Our Chief Executive, Peter Brown, explores another benefit that is less obvious but nonetheless important: freeing up our clients to spend their time and attention on priorities other than managing empty properties.

Too much to do, too little time to do it?

We are all busy people, usually with more things on our to-do lists that we’d ideally like. For some of our clients, austerity and cutbacks have also added to pressures on their organisations. And of course, the difficulties and uncertainties of managing assets through Covid-19 have brought a new dimension to work and challenged our focus. Being able to hand over empty buildings and knowing that those assets will be taken care of, and used to house good people on a meanwhile basis and for as long as it’s required, can be a liberating feeling if there’s a high quality service and a trusted relationship in place.

All of the Dot Dot Dot team work hard at creating and sustaining great working relationships and partnerships. We want to enable our clients to specialise in their work whilst we specialise in ours, and find ways to complement and support our clients’ goals.

Bringing in experts so you can focus on other priorities

For example, one of our clients was a national environmental charity which had a surplus office building. The charity was restructuring its operations and wanted a period of time to evaluate its future property needs. It chose to use Dot Dot Dot to manage the building, where we installed 14 guardians for around 18 months. During that time, the charity was able to focus on developing its strategy, rather than diverting resources and costs to managing the building itself. It eventually chose to sell the building, and we moved guardians out to enable them to do so.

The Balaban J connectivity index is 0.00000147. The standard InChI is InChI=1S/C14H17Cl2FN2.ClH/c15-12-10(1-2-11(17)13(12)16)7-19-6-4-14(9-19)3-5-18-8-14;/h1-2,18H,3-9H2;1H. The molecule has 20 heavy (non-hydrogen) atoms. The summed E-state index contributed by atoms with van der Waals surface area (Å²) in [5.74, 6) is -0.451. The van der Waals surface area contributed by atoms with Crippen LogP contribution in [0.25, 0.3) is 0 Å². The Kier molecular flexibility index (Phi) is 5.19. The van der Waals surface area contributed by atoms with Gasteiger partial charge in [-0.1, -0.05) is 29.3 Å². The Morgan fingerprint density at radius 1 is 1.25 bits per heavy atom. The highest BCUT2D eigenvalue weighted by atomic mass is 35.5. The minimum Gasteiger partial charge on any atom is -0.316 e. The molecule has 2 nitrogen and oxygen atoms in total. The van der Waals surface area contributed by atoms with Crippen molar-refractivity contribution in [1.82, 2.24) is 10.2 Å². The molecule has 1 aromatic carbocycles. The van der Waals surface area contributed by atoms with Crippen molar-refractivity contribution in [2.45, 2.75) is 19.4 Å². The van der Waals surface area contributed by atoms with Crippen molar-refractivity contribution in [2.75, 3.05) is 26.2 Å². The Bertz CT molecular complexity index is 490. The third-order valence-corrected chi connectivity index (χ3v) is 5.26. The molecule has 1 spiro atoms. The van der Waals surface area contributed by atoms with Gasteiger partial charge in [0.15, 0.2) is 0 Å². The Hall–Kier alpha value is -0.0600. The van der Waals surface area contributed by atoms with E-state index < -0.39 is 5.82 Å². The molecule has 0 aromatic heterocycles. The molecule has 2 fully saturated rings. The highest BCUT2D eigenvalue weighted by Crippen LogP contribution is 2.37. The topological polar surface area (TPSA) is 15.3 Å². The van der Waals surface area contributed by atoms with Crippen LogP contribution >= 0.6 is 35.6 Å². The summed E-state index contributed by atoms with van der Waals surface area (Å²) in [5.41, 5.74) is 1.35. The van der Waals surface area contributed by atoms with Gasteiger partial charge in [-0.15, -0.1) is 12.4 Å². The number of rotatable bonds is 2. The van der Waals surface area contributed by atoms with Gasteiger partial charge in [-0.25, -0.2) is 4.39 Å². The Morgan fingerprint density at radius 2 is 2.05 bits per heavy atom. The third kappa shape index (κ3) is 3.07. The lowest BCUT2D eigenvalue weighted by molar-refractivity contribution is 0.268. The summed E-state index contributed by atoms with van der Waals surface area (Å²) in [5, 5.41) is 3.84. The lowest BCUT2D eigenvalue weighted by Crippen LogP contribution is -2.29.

Often it’s the case that housing associations and local authorities don’t have a team or individual with specific  responsibility for empty property. When properties are scheduled for demolition or wholesale refurbishment, responsibility for them can fall between different teams. In these scenarios Dot Dot Dot can act as the internal team they wish they had, by providing specialist expertise and experience that can be brought in to manage empty assets.

Several of our long-standing housing association clients have given us feedback that working with a Dot Dot Dot means that they can focus on other complex aspects of regeneration: managing the project and the development, resident engagement and consultation, liaising with residents and negotiating leaseholder buy-backs. They have commented that having Dot Dot Dot involved in the properties that are empty and awaiting redevelopment means that their housing and regeneration teams are freed up to focus on these activities, confident that properties allocated to Dot Dot Dot are being well managed and will be handed back when theie project requires vacant possession. 

If you’re finding that empty property is a distraction and you’d like to find out how we could free up some of your time, please get in touch at partnerships@dotdotdotproperty.com.

 

Supporting long-term placemaking with Poplar HARCA in east London

April 15, 2021

Poplar HARCA is an award-winning Housing and Regeneration Community Association leading a long-term regeneration and placemaking project in east London. Since our foundation in 2011, we have built a long-standing partnership with Poplar HARCA to house guardians in empty properties awaiting redevelopment. We have housed over 350 guardians in a total of 111 guardianship properties in the nine years that we have worked together, and those guardians have contributed 32,663 voluntary hours to worthwhile causes.